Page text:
News Briefing - Crowdfunding, SME And Alternative Finance

London's financial district, pulsing with money and technology, photographed from the air

1.UK – FinTech

Business Money offers predictions of a cloud-based FinTech and banking future.

 

“The use of cloud-based services has been gaining traction amongst a wide range of industries and businesses. According to Gartner, over the last couple of years, cloud companies have noted more than 17% growth. Additionally, as of 2019, 94% of enterprises are already using cloud services and this number is still expected to grow.

As stated by Anton Zujev, head of business development at Fininbox, a Banking Software as a Service (SaaS) provider for financial institutions, cloud-based solutions should be seen as the ‘only way forward’ due to their flexibility and convenience. Mr. Zujev also distinguished three trends for the near future for the banking and fintech sectors in particular.

Extra time for the tasks requiring personal input

Moving operations to a cloud infrastructure may provide a technological edge compared to traditional IT systems. Cloud technology enables to automate routine operations, such as backing up, scaling and monitoring data, thus streamlining the workflow. Around 90 % of IT and data management operations are predicted to become almost completely automated in the next 5 years. This will position cloud-native technology as a go-to solution for faster and cost-efficient information processing.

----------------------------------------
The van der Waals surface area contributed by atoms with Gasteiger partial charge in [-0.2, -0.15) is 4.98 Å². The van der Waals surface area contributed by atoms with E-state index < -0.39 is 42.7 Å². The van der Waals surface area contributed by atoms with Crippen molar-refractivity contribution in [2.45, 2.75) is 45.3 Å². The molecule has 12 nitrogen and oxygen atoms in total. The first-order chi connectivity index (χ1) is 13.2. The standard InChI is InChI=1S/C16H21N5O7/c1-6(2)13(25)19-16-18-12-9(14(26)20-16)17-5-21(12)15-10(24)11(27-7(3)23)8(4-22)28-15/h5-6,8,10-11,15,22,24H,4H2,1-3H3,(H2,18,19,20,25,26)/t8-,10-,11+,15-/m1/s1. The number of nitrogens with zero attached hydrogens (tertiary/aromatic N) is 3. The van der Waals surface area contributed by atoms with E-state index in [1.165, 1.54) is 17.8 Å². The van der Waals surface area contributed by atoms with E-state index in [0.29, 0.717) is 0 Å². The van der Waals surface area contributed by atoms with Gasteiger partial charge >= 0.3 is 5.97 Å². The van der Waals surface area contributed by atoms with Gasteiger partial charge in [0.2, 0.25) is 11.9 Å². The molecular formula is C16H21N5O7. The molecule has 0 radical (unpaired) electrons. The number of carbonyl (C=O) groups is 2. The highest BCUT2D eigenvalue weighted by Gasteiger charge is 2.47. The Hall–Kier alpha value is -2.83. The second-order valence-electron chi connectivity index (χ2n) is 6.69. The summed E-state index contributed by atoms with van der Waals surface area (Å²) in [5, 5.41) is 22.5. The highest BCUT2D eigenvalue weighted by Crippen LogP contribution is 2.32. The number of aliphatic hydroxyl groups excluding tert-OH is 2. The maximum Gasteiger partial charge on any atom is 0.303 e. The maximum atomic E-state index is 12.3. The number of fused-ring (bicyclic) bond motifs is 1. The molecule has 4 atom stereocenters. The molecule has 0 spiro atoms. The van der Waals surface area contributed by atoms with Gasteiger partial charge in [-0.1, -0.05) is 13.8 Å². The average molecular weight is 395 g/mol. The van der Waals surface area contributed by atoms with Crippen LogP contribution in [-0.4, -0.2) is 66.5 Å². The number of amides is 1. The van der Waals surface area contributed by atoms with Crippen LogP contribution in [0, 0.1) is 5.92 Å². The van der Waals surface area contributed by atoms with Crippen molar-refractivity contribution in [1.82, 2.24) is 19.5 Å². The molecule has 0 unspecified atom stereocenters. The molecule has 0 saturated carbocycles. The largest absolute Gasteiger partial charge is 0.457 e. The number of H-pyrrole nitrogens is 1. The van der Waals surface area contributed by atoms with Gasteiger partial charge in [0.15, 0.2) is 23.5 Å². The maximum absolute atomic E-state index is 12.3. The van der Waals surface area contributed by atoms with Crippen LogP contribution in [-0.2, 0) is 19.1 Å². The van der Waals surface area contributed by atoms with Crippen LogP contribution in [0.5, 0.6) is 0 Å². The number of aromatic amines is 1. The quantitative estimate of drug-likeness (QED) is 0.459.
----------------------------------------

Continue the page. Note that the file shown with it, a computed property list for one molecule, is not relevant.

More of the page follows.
“Development and performance wise, cloud services are considered to be more accessible compared to traditional on-site servers, so the transition towards nearly-full automation is more likely to happen there than on more traditional platforms,” claims Mr Zujev.

With around 35 % of businesses looking to make the shift to cloud technology, tasks previously requiring human supervision will become automated: this could help gain a competitive advantage, as more time could be allocated to work requiring more personal input. “Basically, there will be extra time for the tasks requiring a more personal touch. More personalised interactions will allow us to invest more in business development, marketing and attracting new talents. Also, such an approach makes any business sustainable and thus – more successful,” says the representative of Fininbox.

Sensitive data may be transferred to the cloud

Future fintech companies will embrace using cloud technology for sensitive data storage, as it mitigates risks by increased accountability. Instead of maintaining their servers independently, businesses will be prone to outsource such service, as third parties may be held liable for any security breach, whereas internal teams may avoid serious repercussions. “Cloud servers belong to third parties, which are legally bound by contracts regarding their customers. In case of a data breach, they become financially liable for any abuse or leaks of client’s intellectual property, whereas internal teams may not bear such accountability. Therefore, strict legal obligations ensure that third parties are committed to maintaining data integrity and delivering excellent service,” explains Mr Zujev.

Additionally, cloud technology provides the possibility to encrypt all data of the latter. Due to the built-in security, fintech companies and banks can rely on the system to protect even the most sensitive data, enabling a wider range of businesses to shift to cloud servers. “For example, government data could be centralised – it would make the performance of various institutions simpler and easier. When it comes to banking and fintech, the confidence of both customers and regulators on cloud services is growing because of recently developed compliance procedures and data protection.”

More diligent cloud provider selection